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South Sudanese teenagers built a robot that can clean water bodies of plastics and other pollutants

The South Sudan Robotic was established on February 2017 by Team Manager Kuc Mayur Kuc and Mentor Richard Ring Kuach to move and urge South Sudan youth to embrace and study Science, Technology, Engineering and Mathematics (STEM) as a way of solving real-world problems in the areas of agriculture, energy and more.

South Sudan is currently the youngest nation which gained it’s independence in 2011, as a result of agreement signed in 2005. Although the peace deal was signed between Vice President Riek Machar and country’s President Salvar Kiir, in August 2018, South Sudanese doesn’t understand who the real enemy is, because still there is fighting and widespread embezzlement of public funds.

South Sudan is among the eleven countries where River Nile passes through. River Nile is among the 10 rivers account for 90 percent of plastic wastes drained to the oceans. There are 8 billion metrics tons of plastic wastes in the oceans which according to the experts, plastic wastes will surpass fish population by 2050.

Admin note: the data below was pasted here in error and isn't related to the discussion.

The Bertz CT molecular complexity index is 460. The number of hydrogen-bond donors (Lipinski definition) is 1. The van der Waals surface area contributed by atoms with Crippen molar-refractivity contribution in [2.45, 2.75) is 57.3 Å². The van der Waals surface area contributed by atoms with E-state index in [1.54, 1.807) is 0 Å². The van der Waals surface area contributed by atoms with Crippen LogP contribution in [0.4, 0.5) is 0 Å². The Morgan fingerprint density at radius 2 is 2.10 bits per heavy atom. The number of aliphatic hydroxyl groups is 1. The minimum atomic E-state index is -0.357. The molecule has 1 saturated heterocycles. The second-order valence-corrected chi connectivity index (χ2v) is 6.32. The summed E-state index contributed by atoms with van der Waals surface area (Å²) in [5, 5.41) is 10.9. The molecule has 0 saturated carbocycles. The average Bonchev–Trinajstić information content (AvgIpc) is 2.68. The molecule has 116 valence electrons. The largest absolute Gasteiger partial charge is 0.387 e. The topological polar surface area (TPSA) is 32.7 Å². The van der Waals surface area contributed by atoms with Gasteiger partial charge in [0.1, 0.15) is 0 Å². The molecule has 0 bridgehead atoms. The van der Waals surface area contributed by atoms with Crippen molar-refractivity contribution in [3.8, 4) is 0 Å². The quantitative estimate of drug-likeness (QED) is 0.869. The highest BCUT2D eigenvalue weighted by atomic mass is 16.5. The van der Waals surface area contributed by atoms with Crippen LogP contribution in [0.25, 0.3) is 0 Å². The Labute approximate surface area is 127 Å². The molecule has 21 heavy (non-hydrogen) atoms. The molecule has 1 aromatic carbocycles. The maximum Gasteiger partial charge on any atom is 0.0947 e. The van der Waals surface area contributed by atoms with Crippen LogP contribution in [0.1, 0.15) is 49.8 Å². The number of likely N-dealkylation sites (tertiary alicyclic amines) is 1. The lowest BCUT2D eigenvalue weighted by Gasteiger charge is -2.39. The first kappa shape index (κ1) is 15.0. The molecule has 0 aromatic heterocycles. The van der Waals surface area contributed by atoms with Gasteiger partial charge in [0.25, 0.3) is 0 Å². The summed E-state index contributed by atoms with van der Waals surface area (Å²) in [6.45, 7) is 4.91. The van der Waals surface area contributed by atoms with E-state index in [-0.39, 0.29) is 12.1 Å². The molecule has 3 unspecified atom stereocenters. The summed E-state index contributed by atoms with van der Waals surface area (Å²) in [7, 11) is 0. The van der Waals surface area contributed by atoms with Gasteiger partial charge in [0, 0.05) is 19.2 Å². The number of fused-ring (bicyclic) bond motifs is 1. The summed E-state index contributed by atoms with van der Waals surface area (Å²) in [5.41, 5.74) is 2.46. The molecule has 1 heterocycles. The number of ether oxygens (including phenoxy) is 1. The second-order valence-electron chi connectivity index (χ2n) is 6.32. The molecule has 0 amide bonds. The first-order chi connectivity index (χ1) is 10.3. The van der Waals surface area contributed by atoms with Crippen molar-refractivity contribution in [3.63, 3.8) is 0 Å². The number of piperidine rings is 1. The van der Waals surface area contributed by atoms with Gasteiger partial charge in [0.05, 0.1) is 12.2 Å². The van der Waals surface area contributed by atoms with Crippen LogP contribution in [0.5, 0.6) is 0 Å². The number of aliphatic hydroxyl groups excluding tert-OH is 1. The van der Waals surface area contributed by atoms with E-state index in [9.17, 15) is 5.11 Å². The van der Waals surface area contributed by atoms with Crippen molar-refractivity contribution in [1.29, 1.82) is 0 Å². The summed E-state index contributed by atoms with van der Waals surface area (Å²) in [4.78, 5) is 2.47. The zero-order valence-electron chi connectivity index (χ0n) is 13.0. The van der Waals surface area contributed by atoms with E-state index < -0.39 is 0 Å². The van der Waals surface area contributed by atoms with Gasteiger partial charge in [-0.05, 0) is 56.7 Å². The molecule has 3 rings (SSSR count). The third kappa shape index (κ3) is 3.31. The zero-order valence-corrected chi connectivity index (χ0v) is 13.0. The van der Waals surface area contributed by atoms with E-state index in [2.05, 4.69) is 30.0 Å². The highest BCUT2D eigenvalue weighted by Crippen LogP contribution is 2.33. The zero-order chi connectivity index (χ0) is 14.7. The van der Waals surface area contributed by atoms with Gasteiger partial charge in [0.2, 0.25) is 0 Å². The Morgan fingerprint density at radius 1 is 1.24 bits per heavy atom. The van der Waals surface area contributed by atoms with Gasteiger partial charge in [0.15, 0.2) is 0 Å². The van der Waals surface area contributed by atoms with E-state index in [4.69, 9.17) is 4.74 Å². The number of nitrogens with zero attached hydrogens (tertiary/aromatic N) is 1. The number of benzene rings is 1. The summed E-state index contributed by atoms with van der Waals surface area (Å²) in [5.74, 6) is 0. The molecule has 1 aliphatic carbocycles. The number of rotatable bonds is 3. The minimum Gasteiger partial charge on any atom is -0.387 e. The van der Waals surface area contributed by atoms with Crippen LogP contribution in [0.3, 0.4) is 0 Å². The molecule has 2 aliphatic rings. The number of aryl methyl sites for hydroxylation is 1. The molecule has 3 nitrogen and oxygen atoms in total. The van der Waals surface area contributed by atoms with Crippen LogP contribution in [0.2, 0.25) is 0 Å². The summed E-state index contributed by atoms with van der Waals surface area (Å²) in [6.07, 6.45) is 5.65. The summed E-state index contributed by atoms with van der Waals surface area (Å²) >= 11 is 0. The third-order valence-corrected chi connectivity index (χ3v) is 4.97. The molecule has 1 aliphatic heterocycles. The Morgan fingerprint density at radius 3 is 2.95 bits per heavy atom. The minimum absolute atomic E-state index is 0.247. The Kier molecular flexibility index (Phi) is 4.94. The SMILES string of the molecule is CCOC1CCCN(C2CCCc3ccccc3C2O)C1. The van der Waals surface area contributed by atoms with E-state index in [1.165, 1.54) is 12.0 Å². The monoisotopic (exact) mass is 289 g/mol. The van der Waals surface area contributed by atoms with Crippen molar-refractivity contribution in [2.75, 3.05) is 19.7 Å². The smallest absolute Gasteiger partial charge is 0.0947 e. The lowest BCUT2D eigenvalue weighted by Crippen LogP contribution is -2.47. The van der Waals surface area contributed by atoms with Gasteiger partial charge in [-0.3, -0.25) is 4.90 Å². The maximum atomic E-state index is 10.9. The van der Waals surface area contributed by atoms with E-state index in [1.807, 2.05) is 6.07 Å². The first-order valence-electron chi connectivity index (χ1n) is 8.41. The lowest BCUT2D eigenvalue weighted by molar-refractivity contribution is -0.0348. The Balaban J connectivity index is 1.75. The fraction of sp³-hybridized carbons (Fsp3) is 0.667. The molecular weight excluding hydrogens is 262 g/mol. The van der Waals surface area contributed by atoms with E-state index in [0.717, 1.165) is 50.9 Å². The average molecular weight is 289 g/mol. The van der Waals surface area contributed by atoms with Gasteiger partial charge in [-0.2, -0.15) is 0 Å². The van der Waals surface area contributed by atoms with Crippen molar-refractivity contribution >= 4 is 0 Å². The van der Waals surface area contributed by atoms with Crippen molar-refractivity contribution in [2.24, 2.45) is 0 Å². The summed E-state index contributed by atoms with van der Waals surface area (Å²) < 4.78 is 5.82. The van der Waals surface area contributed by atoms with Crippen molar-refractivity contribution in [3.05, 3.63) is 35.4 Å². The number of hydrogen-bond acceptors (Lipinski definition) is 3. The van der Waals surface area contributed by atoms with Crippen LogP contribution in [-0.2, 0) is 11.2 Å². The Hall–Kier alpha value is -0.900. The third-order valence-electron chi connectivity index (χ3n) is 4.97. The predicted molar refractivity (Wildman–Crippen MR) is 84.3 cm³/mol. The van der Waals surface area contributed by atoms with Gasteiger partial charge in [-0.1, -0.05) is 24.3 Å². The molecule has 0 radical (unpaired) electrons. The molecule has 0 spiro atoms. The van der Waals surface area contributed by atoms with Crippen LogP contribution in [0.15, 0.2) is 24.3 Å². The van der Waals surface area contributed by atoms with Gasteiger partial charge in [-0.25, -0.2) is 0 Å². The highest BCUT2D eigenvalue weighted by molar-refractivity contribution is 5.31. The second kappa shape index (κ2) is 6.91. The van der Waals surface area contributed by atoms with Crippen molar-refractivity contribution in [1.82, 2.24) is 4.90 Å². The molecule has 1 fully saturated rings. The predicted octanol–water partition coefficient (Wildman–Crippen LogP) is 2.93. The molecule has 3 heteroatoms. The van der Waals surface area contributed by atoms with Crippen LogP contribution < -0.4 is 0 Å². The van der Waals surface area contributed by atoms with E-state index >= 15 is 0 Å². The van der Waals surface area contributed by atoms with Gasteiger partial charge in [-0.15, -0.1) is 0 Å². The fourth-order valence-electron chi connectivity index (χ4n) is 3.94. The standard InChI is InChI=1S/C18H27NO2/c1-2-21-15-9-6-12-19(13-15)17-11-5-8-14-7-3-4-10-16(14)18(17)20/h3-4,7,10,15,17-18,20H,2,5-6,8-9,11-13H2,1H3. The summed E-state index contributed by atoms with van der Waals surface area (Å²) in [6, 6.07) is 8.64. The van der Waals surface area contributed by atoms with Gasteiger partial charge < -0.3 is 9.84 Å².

The recently held First Global Challenge in Dubai, a team of South Sudanese teenagers built a robot that can clean water bodies of plastics and other pollutants.

The First Global Challenge to recover “trash from the seas” using robots is an annual international robotics and artificial intelligence competition held for the first time in Dubai to spotlight on the more than eight million tons of plastics and other pollutants that make their way into the oceans due to human activity every year, killing marine life affecting global populations.According to team mentor Richard Ring, the robot can be used to clean the Nile of plastic pollution and the Nile is one of the 10 rivers contributing 90% of Ocean plastic waste.

“As a youth, our main point is to unite and make a change and work with the community to clean the oceans. We can do it together,” James Madut, one of the team members, told Gulf News.

Adau Deng Kuol, also from South Sudan, said the competition “gave a voice to people who can do something about the problem”.

 

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